In a rare interview, ITV International Correspondent John Irvine spoke to Taliban veteran Agha Jan Motasim about Afghanistan's future.
They knew it was coming. Pakistani officials received intelligence of an impending attack on the jail two weeks ago.
Official peace talks on Afghanistan between the United States and the Taliban were delayed today, amid a row about an office.
Grenade-wielding Taliban fighters battled Pakistani security forces during a sophisticated midnight attack on a major prison holding hundreds of Taliban and other militants, police said on Monday.
Fighting continued into the early hours of today, and security forces said they had imposed a curfew on the city, Dera Ismail Khan, 200 miles (320 km) west of Lahore.
The Pakistani Taliban sent 100 fighters and seven suicide bombers on a mission to free some of their top leaders, said Taliban spokesman Shahidullah Shahid.
He said they had freed around 300 prisoners, a claim that could not immediately be verified. Some of the suicide bombers had blown up at the prison walls and some were in reserve, he said.
Gunmen battled Pakistani security forces for control of a major prison holding hundreds of militants on Monday night, police said.
The gunmen launched their attack with a series of heavy explosions before firing rocket propelled grenades and machine guns, district police chief Sohail Khalid said.
The prison, in the central town of Dera Ismail Khan, houses Taliban and militants from banned sectarian groups.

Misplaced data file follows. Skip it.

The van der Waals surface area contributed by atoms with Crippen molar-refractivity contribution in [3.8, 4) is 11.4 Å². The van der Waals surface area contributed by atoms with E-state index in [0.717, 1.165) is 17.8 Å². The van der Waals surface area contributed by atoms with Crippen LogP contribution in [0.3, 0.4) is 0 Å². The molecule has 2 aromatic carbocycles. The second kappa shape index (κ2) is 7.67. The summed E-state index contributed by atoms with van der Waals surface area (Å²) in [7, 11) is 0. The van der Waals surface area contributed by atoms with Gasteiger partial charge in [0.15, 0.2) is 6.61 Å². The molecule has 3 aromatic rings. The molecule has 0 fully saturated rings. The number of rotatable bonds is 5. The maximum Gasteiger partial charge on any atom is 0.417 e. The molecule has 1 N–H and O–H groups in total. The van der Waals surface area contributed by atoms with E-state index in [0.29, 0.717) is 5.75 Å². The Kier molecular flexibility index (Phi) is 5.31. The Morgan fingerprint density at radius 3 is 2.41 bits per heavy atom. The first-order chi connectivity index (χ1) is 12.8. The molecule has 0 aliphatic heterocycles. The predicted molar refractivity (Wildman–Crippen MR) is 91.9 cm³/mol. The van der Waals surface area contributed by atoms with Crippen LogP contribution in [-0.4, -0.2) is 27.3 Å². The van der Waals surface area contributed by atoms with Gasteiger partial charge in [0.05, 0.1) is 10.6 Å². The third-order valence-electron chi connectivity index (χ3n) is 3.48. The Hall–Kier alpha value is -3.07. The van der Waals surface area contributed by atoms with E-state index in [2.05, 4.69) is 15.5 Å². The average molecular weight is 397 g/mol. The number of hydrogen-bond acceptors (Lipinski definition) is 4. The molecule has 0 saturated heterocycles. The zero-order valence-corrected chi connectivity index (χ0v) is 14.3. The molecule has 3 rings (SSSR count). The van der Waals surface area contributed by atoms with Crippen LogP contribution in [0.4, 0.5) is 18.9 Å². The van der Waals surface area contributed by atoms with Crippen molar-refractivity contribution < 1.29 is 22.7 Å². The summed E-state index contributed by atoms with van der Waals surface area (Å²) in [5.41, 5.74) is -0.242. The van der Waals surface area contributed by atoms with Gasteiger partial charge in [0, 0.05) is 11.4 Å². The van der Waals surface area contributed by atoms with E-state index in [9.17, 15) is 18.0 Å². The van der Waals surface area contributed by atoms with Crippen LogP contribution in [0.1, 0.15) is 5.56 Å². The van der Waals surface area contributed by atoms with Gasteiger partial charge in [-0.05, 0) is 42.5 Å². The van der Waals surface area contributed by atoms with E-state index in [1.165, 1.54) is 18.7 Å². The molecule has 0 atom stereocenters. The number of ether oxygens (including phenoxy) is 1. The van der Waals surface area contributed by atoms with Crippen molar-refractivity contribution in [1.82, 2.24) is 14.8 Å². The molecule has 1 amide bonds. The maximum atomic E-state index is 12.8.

John Kerry has told reporters that he is hopeful that talks with the Taliban can get "back on track" but that he was "unsure whether that was possible".
The US Secretary of State also indicated that a Taliban office in Qatar which was very recently opened, would "have to close" if the Taliban decided not to continue with the negotiations.
US Secretary of State John Kerry said the US talks with the Taliban could ultimately lead to reconciliation but he was aware that it may not be possible.
He added that it remains to be seen whether the Taliban is ready to do its part for the Afghanistan peace process.
Taliban officials have said they are willing to release a captive US soldier in exchange for some of the prisoners held in Guantanamo Bay, the Associated Press reports.
Preliminary Afghan peace talks between US and Taliban officials are unlikely to take place today as originally planned, according to Reuters.
Asked if the meeting in Qatar would go ahead, a source is reported to have said: "There is nothing scheduled that I am aware of." Asked if that meant they would not happen today, the source added: "Yes that's correct."
US diplomats are set to meet Taliban representatives in Qatar for the first formal direct talks. The meeting will take place following months of negotiations.
Dr Rudra Chaudhuri compiled a report on the issue last year following a interviews with four senior Taliban figures.
He told Daybreak "the old guard of the Taliban want some sort of a negotiative end to this conflict."
He added: "There is a recognition amongst all sides that military victory, be it by the American led victory or the Taliban military victory is out of the question."